Letters for January 27, 2005

Teach religious thought
Re “Is Darwin Dead?” (RN&R, Cover story, Jan. 13):

Creationism, intelligent design, Darwinism, evolution and teaching science to kids: When you politicize, you trivialize. Even young people know this.

How about this, folks:

1. Present the data.

2. Discuss hypothesis and null hypothesis.

3. Present data that fails to support the hypothesis under discussion.

4. Repeat step 2.

5. When students are mature and comfortable enough to ask belief-based questions, introduce them to the idea of epistemology.

6. Both “sides” in this game get off their high dudgeon.

Just a thought.

Jeannette McHugh
via e-mail

The two-faced Samaritan
Re “The United States isn’t stingy,” (RN&R, Right Hook, Jan. 13):

I’ve seen a lot of letters directed towards Mike Lafferty. Not a lot of people respect his conservative point of view. While I’m more of a liberal, I try not to take offense to his columns because he has every right to share. And, in this case, I actually agree with him. I don’t think America is very stingy, although we must admit that the initial $15 million offer of aid was pretty chintzy. However, his point in the beginning of the article, which seemed to have little to do with the actual point of the story, was hard to shrug off. If your car has a “Bush sucks” sticker, Lafferty will not extend his help if you’re stuck in a snowbank. This kind of thinking is beyond hypocritical. I just hope Lafferty remembers his own indecency when someone passes him by for offending their beliefs when he most need assistance. You never know, sometimes those big SUVs flip over.

Morgan Vancil
via e-mail

Intriguing reviews
It has been lately a pleasure for me to follow up on Kris Vagner’s art reviews.

Carefully crafted, they motivate [readers] to look into the heart of the matter and visit the mentioned exhibit.

The background information answers a lot of questions one might have before and after the show.

The reviewer observes and lets the artist and the work speak: a sensible approach which leaves the door open for everybody’s own interpretation. I am looking forward for more good reviews.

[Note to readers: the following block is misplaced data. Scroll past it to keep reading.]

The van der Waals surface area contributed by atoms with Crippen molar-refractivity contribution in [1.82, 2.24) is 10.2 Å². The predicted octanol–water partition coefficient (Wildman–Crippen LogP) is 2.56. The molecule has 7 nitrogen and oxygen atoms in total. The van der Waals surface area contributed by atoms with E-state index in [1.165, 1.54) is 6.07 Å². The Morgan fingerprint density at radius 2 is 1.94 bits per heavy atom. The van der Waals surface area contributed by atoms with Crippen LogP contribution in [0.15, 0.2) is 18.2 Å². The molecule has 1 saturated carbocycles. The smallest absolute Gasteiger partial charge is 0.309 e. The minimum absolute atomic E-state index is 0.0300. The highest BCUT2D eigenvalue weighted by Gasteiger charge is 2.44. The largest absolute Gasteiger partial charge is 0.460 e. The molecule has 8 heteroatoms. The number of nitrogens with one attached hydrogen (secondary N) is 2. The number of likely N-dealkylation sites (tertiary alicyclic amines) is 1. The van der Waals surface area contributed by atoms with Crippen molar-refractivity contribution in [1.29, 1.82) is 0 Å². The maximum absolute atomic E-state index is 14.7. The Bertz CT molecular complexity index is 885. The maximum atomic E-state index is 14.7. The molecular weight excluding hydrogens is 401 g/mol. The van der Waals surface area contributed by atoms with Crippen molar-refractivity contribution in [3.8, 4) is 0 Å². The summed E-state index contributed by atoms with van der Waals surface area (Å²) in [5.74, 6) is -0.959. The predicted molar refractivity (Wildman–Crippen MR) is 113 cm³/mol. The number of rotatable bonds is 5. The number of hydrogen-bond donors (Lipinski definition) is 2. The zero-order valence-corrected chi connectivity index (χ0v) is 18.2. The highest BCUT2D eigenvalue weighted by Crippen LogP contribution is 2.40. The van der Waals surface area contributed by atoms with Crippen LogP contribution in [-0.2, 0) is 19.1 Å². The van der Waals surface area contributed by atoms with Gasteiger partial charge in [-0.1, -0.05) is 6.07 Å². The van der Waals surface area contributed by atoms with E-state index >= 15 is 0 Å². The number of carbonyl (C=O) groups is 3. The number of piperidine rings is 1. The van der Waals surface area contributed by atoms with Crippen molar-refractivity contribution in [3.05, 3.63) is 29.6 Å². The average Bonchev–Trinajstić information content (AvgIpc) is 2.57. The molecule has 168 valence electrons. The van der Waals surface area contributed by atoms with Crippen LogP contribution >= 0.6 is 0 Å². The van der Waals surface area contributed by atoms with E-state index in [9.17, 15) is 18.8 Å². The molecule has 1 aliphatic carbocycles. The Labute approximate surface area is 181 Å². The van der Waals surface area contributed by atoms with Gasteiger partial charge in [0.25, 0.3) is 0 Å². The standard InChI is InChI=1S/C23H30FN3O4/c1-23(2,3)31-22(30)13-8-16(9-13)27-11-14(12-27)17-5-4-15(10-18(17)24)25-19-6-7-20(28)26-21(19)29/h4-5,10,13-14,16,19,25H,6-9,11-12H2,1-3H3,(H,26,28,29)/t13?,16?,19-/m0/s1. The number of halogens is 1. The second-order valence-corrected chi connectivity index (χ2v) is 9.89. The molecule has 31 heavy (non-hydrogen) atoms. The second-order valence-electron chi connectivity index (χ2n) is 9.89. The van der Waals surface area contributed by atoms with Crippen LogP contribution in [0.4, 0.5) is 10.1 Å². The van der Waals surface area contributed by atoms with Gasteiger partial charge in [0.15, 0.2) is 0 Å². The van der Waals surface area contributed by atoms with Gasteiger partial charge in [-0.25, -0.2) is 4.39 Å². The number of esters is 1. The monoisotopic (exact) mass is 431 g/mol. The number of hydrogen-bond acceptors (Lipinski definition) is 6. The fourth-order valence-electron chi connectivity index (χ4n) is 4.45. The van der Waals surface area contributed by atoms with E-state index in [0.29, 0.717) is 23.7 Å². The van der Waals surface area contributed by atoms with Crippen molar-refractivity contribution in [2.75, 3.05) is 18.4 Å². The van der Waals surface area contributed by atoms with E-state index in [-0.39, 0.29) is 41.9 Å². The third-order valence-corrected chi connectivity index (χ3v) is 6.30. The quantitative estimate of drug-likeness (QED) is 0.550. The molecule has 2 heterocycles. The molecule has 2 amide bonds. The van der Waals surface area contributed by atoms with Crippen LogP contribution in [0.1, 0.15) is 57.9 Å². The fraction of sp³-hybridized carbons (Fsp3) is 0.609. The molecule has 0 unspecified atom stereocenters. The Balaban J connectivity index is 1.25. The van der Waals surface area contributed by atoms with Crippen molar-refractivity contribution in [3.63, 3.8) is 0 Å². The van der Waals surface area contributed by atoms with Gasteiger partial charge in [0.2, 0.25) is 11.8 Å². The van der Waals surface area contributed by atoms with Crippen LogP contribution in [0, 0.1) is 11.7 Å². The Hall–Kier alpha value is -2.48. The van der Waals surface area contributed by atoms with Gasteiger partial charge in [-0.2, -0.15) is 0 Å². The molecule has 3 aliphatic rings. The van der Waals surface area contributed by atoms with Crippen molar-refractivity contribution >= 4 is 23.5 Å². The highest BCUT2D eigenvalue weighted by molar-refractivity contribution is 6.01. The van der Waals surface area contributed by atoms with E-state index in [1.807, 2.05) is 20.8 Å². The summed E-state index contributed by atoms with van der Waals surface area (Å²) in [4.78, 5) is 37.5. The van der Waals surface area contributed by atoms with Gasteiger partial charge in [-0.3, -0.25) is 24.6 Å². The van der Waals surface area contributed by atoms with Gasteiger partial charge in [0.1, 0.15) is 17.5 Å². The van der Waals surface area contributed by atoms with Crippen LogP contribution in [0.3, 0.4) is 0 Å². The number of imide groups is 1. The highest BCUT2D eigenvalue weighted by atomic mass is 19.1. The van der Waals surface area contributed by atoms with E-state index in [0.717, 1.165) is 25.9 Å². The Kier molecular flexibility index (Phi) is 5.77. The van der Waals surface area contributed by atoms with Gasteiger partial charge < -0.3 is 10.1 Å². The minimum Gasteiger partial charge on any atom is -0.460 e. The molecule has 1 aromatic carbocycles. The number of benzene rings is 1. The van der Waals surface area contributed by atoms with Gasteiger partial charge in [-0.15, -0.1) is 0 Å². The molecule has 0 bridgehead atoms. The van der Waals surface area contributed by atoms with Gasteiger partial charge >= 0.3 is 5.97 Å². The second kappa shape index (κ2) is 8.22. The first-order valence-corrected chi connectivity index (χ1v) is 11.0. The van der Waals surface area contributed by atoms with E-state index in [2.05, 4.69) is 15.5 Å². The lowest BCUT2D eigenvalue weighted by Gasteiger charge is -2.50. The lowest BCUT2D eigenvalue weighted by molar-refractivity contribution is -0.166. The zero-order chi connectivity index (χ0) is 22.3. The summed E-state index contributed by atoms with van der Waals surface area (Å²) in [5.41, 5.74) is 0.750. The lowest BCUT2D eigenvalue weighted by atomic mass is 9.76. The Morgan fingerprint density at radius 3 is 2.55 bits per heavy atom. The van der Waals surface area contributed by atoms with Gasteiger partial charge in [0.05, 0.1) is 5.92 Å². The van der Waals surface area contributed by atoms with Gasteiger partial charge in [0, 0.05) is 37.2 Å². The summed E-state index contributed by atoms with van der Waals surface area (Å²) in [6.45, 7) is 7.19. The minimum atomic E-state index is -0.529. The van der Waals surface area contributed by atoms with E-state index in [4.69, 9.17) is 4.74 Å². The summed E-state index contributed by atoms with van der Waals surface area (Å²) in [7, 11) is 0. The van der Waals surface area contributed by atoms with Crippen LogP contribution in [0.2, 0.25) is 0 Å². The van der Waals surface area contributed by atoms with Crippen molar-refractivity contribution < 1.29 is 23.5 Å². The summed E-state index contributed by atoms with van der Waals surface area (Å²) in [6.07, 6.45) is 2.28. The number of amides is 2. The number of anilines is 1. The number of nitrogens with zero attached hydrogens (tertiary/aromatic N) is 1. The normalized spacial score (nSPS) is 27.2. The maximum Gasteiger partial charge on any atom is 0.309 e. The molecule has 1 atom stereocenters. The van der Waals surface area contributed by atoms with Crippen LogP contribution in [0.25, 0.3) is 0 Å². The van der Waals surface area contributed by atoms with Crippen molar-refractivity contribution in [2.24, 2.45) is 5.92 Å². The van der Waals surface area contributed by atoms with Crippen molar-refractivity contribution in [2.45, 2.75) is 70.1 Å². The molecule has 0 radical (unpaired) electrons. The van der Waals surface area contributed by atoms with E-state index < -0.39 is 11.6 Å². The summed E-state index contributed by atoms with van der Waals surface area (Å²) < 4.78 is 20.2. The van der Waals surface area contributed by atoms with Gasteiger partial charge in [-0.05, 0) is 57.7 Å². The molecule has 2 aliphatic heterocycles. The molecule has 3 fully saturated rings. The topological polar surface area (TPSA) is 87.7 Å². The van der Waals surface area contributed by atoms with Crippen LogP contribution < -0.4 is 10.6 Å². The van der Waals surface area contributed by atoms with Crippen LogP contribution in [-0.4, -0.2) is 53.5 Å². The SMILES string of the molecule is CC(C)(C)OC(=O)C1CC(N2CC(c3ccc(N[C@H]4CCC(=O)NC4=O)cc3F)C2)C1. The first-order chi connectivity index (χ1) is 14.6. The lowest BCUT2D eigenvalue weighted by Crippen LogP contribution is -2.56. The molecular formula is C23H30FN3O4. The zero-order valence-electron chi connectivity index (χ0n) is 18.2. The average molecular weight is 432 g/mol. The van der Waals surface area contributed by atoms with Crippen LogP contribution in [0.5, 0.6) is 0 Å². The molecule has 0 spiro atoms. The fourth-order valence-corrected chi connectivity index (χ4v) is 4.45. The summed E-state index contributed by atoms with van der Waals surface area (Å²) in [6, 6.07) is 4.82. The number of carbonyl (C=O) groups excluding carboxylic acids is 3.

Hanna R. Porter
Reno

Who created atheists?
Re “Is Darwin Dead?” (RN&R, Cover story, Jan. 13):

As a baby, I was baptized a Catholic; as a teen and young adult I was a Jehovah’s Witness; now I’m an atheist. Science (evolution) plays a major role in mankind’s moving forward to make the world a better place, e.g., preventing and conquering disease, developing disease- and insect-resistant food sources, etc. Also, it always surprises me that belief in God is considered a prerequisite for leading a moral life. I know many honest and hardworking people who don’t believe in God.

Marion Fisher
via e-mail

Watch this failed theory
Re “Is Darwin Dead?” (RN&R, Cover story, Jan. 13):

Proponents of “intelligent design” are fond of the watch metaphor. The watch (Earth’s complex web of life) could not result from chance; therefore, the watch must have had a maker. The fallacy of this argument is one of levels: the watch requires a watchmaker, who requires a watchmaker maker, who requires a watchmaker maker maker, and so on.

Proponents of intelligent design also claim to offer a scientific alternative to the theory of evolution. The scientific method requires that any viable scientific theory produce conclusions or predictions that can be tested by observation or experiment. If intelligent-design theorists can compete on this level with the theory of evolution, then they will be lauded for bridging the gulf between science and religious faith. If not, intelligent design will be relegated to the scrap heap of failed theories.

Peter Castro
Truckee, Calif.

Stupid human tics
Re “Is Darwin Dead?” (RN&R, Cover story, Jan. 13):

How can UNR professor David Zeh say, “I don’t call that intelligent design,” when he speaks of the human genome? That same genome allows him to make the claim that the genome isn’t intelligently designed! How can he trust his brain to tell him when something isn’t designed well, when that very brain is claimed to be unintelligently designed?

Does Zeh admit he’s an intelligent person? Probably. Yet his genome is unintelligently designed? Talk about a contradiction!

April Pedersen
Reno